Lisa Marie Bowman Does Michael Clayton (dir. by Tony Gilroy)


As part of my continuing mission to see and review every single film ever nominated for best picture, I recently rewatched the 2007 Best Picture nominee Michael Clayton

The title character (as played by George Clooney) is a sleazy attorney who “fixes” problems for one of the biggest law firms in New York.  When Arthur Edens (Tom Wilkinson), one of the firm’s partners and Michael’s mentor, has a nervous breakdown while at a deposition in Minnesota and ends up in jail, Michael is sent to retrieve him.  Michael soon discovers that Arthur’s mental collapse was due to a class action law suit involving an evil, faceless corporation.  Before he reveals any more details, Arthur flees and is subsequently murdered by two assassins.  With the police calling Arthur’s death a suicide, Michael soon finds himself being pursued by the same assassins.

Though I’ve owned the DVD for a couple of years, this was only the second time that I had ever actually sat down and watched this film.  (The first time was during its initial theatrical run.)  There have been many insomnia-filled nights when I’ve gone to my DVD collection, fully intending on grabbing Michael Clayton and allowing the images of an unshaven George Clooney to flicker in my dark bedroom.  However, every time, I always ended up suddenly remembering a film that I wanted to see more. 

That’s the thing with Michael Clayton.  Having seen the film a second time, I can say that it remains a well-made film and an entertaining film and I can also say that I noticed a whole lot of small details that I had either missed the first time or had subsequently forgotten about.  Like a lot of best picture nominees, Michael Clayton is a good film.  It’s just not a very memorable one.  Seriously, is anyone surprised when business executives and attorneys turn out to be the villains in these type of films?  And if you couldn’t guess that Tom Wilkinson was going to end up dead from the minute he turned up on-screen then you may need to surrender your filmgoer card.

That said, Michael Clayton remains a fun little film and I enjoyed watching it even if it was predictable.  In fact, I may have enjoyed it even more the second time around because I currently work for an attorney so I was able to spend the whole movie playing the “What would my boss do in this situation?” game.  (Hopefully, the first thing he would do would be to send his loyal and capable red-headed assistant on a nice, long, all-expense paid vacation Italy.)  Beyond that, Tony Gilroy’s direction is efficient and fast-paced, George Clooney gives one of his less-smug performances (It can be argued that Michael Clayton — along with Up In The Air and The Descendants — forms Clooney’s Mediocre White Man Trilogy) and Tilda Swinton deserved the Oscar she won for playing a villain who isn’t so much evil as just really insecure.   However, for me, the best performances in this film come from two unheralded actors by the name of Robert Prescott and Terry Serpico.  Playing the two assassins who pursue both Wilkinson and Clooney, Serpico and Prescott play their roles with a nonchalant sort of respectability that is both compelling and genuinely frightening.  During those brief moments when Serpico and Prescott are on-screen, Michael Clayton actually becomes the film that it is obviously trying so hard to be.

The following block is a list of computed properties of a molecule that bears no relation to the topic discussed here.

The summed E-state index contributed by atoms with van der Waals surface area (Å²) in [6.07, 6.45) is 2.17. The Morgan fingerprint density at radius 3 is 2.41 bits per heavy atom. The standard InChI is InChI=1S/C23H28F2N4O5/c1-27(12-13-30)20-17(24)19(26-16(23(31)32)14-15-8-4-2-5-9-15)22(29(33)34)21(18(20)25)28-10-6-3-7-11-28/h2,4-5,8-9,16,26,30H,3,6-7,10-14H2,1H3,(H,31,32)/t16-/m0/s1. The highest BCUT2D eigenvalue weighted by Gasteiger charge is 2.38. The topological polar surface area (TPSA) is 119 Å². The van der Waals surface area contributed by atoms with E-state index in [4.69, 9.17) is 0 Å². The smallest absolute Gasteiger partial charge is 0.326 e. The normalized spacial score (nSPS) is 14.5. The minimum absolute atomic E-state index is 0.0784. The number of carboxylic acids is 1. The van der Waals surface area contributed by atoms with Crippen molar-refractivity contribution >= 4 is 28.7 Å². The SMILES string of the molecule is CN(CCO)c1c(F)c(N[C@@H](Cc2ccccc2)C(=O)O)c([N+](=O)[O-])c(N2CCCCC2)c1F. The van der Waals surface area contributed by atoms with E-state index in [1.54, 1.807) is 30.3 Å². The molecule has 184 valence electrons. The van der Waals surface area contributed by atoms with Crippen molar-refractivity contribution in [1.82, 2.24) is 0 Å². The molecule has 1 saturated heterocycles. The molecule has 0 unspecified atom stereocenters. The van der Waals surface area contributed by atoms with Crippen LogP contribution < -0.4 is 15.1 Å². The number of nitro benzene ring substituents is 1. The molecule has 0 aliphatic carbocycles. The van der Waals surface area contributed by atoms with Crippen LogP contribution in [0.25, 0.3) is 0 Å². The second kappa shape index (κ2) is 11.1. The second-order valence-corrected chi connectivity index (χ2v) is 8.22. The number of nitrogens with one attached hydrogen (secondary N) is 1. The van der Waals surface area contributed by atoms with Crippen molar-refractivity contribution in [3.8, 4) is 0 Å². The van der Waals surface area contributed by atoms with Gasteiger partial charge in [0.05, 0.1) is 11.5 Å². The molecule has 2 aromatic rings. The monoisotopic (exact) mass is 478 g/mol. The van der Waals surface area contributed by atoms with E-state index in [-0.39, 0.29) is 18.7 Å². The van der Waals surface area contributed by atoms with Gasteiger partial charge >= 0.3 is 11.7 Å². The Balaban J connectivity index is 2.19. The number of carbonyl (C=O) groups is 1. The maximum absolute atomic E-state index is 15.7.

2 responses to “Lisa Marie Bowman Does Michael Clayton (dir. by Tony Gilroy)

  1. I actually liked this one far more than I thought I would. Like you, I get tired of Clooney’s oh-so-earnest politically preachy projects (even if I generally agree with his left-leaning views and like the fact that a Hollywood “A-lister” has enough conviction to push through projects that appeal to his consicence and not just his wallet), but in this one the politics, though obvious, take a back seat to just plain good storytelling, and while elements of it certainly are predictable — like you say, it’s obvious Wilkinson is toast from the outset — Gilroy does a nice job of humanizing his “villain” characters, particularly Swinton’s CEO (thanks, of course, in no small part to her tremendous portrayal), who could easily have been portrayed as a two-dimensional cardboard cut-out corporate monster (in fact, this film’s target audience would have cheered at that). I dunno, maybe it’s just because I watched the laughably absurd “Atlas Shrugged, Part 1” over the weekend, where characters took extended breaks from their already-insipid dialogue to deliver even-more-insipid socio-political harangues for no reason other than to proselytize their dull “greed is good” viewpoints (that, for some reason, the filmmakers thought were soooooo important and revolutionary — sorry, a movie that ultimately says “the ultra-rich — including, by the way, the Hollywood executives who bankrolled this film — shouldn’t have to pay any taxes and should be free to order everyone else around at will” is hardly “sticking it to the man” or whatever), but a movie with a political message — any political message — that is content to spread that message through its story rather than hammering it into our heads is worthy of some respect, in my opinion, and I wish Clooney would have employed that sort of thinking with “The Ides Of March,” rather than going for the heavy-handed approach that does nothing but alienate anybody with an ounce of appreciation for good storytelling.

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  2. Pingback: Embracing the Melodrama Part II #110: Atonement (dir by Joe Wright) | Through the Shattered Lens

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